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But most of the time, what you have is a genuinely fuzzy idea, and that's where keyword searches come in real handy.
Magazines like Time and Newsweek often have good focused articles, but they tend to be laden with unsupported opinions, and written to cause a sensation rather than to reveal the truth. For raw data and spirited opinion, government documents can't be beat.
Your tax dollars fund a mountain of research, good, bad, and indifferent, and the results of all of that research end up in the government documents department of the library.
Make sure you read the search screen for the online system you are using, because many online indexes and catalogs ask you to click on Keyword Search or something similar, before sending the surfer in search of the prize. Some Hot Tips To Enhance Your Quest For Fire: Try using a little logic - Boolean logic, that is. Most online indexes use some version of Boolean searching.
Speaking of which, don’t ignore the internet search engines like It lets me keyword search a huge list of sources (including lots of stuff that's not in the library), lets me scan titles of individual issues of journals, and even (for a fee) lets me order photocopies of articles online, or get their table of contents regularly delivered to my email box. Yet Another In a Continuing Series of Hot Library Tips. That means lopping off the last letter or so, and sticking on a "wild card" which says "this plus any variation of this", such as plural forms.
If you get zip, try thinking of alternate terms, synonyms, slang etc. Usually you get way too much, because in our haste to get everything online, we've indexed everything to death.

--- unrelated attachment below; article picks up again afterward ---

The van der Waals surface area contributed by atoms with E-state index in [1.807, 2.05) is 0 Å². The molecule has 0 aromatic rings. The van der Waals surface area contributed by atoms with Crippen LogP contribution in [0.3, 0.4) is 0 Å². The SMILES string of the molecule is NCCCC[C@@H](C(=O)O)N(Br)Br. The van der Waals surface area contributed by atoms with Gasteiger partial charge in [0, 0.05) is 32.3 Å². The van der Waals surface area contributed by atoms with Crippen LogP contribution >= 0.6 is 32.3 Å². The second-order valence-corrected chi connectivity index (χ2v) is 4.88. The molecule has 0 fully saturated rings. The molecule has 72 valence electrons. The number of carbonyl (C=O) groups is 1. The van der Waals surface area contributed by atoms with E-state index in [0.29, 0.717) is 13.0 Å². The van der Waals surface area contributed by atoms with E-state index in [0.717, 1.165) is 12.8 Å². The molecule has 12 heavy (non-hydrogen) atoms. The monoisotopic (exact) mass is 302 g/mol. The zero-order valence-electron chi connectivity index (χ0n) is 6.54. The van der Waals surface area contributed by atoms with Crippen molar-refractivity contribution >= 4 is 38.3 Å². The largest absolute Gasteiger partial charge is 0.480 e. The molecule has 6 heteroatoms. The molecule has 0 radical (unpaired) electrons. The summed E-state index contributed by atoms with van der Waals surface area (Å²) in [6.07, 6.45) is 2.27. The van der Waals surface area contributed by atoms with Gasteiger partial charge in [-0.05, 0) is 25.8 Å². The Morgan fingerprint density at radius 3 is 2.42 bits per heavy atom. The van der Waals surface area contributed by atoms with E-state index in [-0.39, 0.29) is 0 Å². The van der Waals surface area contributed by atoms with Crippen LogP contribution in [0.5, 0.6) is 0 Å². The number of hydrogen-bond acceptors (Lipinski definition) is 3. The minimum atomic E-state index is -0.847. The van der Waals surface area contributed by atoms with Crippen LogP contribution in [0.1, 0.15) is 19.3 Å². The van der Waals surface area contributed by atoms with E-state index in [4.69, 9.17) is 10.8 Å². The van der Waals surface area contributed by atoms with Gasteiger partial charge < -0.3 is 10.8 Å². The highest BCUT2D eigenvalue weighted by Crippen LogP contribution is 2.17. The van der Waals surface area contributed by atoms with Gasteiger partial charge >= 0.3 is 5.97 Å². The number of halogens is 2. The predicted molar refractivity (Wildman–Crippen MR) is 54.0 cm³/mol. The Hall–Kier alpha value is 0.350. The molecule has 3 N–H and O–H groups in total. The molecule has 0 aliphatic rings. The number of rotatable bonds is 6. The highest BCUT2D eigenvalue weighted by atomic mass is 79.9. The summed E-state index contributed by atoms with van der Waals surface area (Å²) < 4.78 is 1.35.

So a search on alligators turns up everything from wildlife to recipes.These would include (but need not be limited to) books, magazine articles, journal articles (really serious magazines), reference books, and the internet.Avoid using too many newspaper articles and magazines wherever you can.Kind of like a sixth sense, or a really obscure super power. Remember that most of the interface you deal with aren't really librarians, they're student workers, clerical staff, or whoever else could be dragooned into helping to fill the long hours on the firing line.In your first draft, say what you have to say, then punch it up or trim it down as need be. Outlining is a genuine pain, which I personally put in the same category as cleaning the litter box - a necessary evil. You should seek out and befriend a competent and helpful reference librarian early on, like Buffy found Giles.No more than one third of your sources should come from magazines or the internet, unless they refer to actual data.If your entire argument is built upon a stack of Newsweeks, it will tremble in the slightest breeze. Try to use several different types of sources in your research.It can take several weeks to get the material you need from another library.As the semester progresses, and more students and faculty gradually realize they also need this service, it quickly slows down under the load. By the time you finish your research and writing, you might well be genuinely sick to death of your topic (ask any graduate student who's just completed a dissertation! But if you're bored when you start, you've already defeated yourself, and turned a potentially interesting assignment into yet more drudgery. If cloning is too broad for a five page paper, what about cloning Elvis? Make sure that you find this topic genuinely interesting, or find some aspect of it that is especially cool. If your topic is way too broad, try homing in on some part of that topic, and exploring that area in more depth.